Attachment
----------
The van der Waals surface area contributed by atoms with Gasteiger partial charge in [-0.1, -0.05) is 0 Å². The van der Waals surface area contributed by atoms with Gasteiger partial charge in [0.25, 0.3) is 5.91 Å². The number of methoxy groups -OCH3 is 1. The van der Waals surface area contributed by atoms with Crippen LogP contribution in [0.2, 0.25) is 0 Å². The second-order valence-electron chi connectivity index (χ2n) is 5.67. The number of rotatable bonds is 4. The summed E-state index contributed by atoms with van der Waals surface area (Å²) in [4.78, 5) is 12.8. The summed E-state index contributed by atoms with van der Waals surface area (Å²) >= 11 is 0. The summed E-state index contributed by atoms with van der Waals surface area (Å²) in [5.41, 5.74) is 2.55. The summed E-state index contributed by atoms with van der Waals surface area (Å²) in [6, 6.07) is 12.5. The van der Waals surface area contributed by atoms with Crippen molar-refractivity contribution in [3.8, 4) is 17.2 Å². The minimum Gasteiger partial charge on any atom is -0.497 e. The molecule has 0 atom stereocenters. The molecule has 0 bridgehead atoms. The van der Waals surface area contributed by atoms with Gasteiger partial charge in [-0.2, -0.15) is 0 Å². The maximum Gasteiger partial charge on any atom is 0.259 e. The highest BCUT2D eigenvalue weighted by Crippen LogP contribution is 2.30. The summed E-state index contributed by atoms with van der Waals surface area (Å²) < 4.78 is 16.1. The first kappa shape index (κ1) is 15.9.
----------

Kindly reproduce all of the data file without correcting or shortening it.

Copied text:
The van der Waals surface area contributed by atoms with Gasteiger partial charge in [-0.1, -0.05) is 0 Å². The van der Waals surface area contributed by atoms with Gasteiger partial charge in [0.25, 0.3) is 5.91 Å². The number of methoxy groups -OCH3 is 1. The van der Waals surface area contributed by atoms with Crippen LogP contribution in [0.2, 0.25) is 0 Å². The second-order valence-electron chi connectivity index (χ2n) is 5.67. The number of rotatable bonds is 4. The summed E-state index contributed by atoms with van der Waals surface area (Å²) in [4.78, 5) is 12.8. The summed E-state index contributed by atoms with van der Waals surface area (Å²) >= 11 is 0. The summed E-state index contributed by atoms with van der Waals surface area (Å²) in [5.41, 5.74) is 2.55. The summed E-state index contributed by atoms with van der Waals surface area (Å²) in [6, 6.07) is 12.5. The van der Waals surface area contributed by atoms with Crippen molar-refractivity contribution in [3.8, 4) is 17.2 Å². The minimum Gasteiger partial charge on any atom is -0.497 e. The molecule has 0 atom stereocenters. The molecule has 0 bridgehead atoms. The van der Waals surface area contributed by atoms with Gasteiger partial charge in [-0.2, -0.15) is 0 Å². The maximum Gasteiger partial charge on any atom is 0.259 e. The highest BCUT2D eigenvalue weighted by Crippen LogP contribution is 2.30. The summed E-state index contributed by atoms with van der Waals surface area (Å²) < 4.78 is 16.1. The first kappa shape index (κ1) is 15.9.